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South America, Argentina and Chile, Southern Patagonia, Chile, West of Paine, Meseta de los Franceses, Various First Ascents

Meseta de los Franceses, various first ascents. In July, Pablo Besser, Ismael Mena, Nicolás von Graevenitz, and I made the first winter ascent of Cerro Balmaceda, at southern end of Continental Icecap [see below]. From the summit the Tyndall Glacier and surrounding mountains attracted our attention. Nicolás and I started planning an expedition to the seldom-visited Meseta de los Franceses, the glacier just west of Tyndall. The only recorded ascent in the area (by Gino Buscaini) was of Cerro Manzano, a 1,500m peak west of Tyndall. After difficulties fulfilling CONAF’s permit requirements, we camped near Cerro Manzano on our fifth day. Three days later, having given up the idea of visiting the northern part of the Meseta, due to a highly crevassed glacier, we camped at the base of the east ridge of an imposing peak, which like most peaks in the area is unnamed. The next day we made a reconnaissance of a tributary glacier that runs east-west, to the north of our camp. We were pleased to find that several beautiful peaks surrounded it. Finally we had something to climb! The weather kept us in the tent for two days, but on the third day we decided to climb, despite bad conditions, and ascended three small peaks: Piojo (1,601m, S51°07'696" W73°31'692", PD, 600m) and Ciego (1,595m, S51°07'640" W73°32'453", PD, 500m) and Cerro Dormido (1,717m, S51°07'766" W73°32'781", AD, 700m). The next day we climbed Cerro Desconsuelo (2,011m, S51°H'594" W73°29'057", PD+, 1,000m), which is at the southern end of the Meseta. The weather finally improved, and we attempted the prettiest peak in the entire area, the one whose ridge protected us from the wind. We started up at 8 a.m., climbing a long ice couloir leading to the icy north face. The first pitch was 50°, followed by another with steps to 85°, and a third that involved a traverse (70°) to avoid vertical ground above. The fourth was 80° and deposited us on the east ridge. The weather was perfect, no clouds or wind. To reach the corniced summit we climbed two more easy pitches. We named the peak Cerro Travesia (1,913m, S51°09'470" W73°31'342", MD, 700m 85°). The next day, though we were tired, we climbed one more peak, Cerro Kaweskar (1,580m, S51°08'221" W73°33'730", PD 500m), at the end of the Travesia Glacier (the glacier north of our camp), just above the fjords. After resting in bad weather for a few days we headed back. Having climbed six previously unclimbed summits, we were pleased with our adventure.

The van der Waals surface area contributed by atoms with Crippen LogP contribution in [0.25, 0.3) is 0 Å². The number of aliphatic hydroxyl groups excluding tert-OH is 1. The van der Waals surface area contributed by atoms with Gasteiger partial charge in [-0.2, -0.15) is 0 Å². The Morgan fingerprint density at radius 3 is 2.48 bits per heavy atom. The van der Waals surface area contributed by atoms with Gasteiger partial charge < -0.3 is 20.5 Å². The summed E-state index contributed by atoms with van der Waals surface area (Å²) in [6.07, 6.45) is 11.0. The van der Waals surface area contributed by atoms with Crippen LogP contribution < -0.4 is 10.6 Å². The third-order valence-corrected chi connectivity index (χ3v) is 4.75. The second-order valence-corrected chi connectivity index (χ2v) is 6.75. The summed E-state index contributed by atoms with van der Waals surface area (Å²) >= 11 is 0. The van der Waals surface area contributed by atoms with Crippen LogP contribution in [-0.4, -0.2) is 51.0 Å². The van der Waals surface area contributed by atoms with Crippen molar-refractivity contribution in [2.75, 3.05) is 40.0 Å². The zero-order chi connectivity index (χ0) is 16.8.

Francisco Urzúa, Santiago, Chile